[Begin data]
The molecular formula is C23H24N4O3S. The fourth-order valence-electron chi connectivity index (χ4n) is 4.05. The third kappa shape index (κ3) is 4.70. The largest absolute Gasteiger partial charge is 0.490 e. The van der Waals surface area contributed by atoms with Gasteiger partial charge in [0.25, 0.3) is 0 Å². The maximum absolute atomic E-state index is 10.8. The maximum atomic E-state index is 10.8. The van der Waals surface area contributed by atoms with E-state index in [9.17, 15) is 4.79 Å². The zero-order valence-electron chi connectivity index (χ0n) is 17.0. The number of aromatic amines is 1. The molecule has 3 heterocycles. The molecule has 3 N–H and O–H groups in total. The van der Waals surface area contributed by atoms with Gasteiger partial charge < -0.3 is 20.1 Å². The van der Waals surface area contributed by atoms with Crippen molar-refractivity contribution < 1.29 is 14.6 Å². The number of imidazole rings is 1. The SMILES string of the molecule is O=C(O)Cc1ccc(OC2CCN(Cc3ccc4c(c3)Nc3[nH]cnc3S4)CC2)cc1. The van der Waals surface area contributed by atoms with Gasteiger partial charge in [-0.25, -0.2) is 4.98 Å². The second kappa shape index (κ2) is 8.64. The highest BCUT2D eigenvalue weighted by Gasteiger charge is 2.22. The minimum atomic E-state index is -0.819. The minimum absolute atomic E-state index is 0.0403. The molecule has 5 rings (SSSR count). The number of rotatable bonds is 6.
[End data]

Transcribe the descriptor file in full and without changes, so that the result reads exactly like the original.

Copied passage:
The molecular formula is C23H24N4O3S. The fourth-order valence-electron chi connectivity index (χ4n) is 4.05. The third kappa shape index (κ3) is 4.70. The largest absolute Gasteiger partial charge is 0.490 e. The van der Waals surface area contributed by atoms with Gasteiger partial charge in [0.25, 0.3) is 0 Å². The maximum absolute atomic E-state index is 10.8. The maximum atomic E-state index is 10.8. The van der Waals surface area contributed by atoms with E-state index in [9.17, 15) is 4.79 Å². The zero-order valence-electron chi connectivity index (χ0n) is 17.0. The number of aromatic amines is 1. The molecule has 3 heterocycles. The molecule has 3 N–H and O–H groups in total. The van der Waals surface area contributed by atoms with Gasteiger partial charge < -0.3 is 20.1 Å². The van der Waals surface area contributed by atoms with Crippen molar-refractivity contribution < 1.29 is 14.6 Å². The number of imidazole rings is 1. The SMILES string of the molecule is O=C(O)Cc1ccc(OC2CCN(Cc3ccc4c(c3)Nc3[nH]cnc3S4)CC2)cc1. The van der Waals surface area contributed by atoms with Gasteiger partial charge in [-0.25, -0.2) is 4.98 Å². The second kappa shape index (κ2) is 8.64. The highest BCUT2D eigenvalue weighted by Gasteiger charge is 2.22. The minimum atomic E-state index is -0.819. The minimum absolute atomic E-state index is 0.0403. The molecule has 5 rings (SSSR count). The number of rotatable bonds is 6.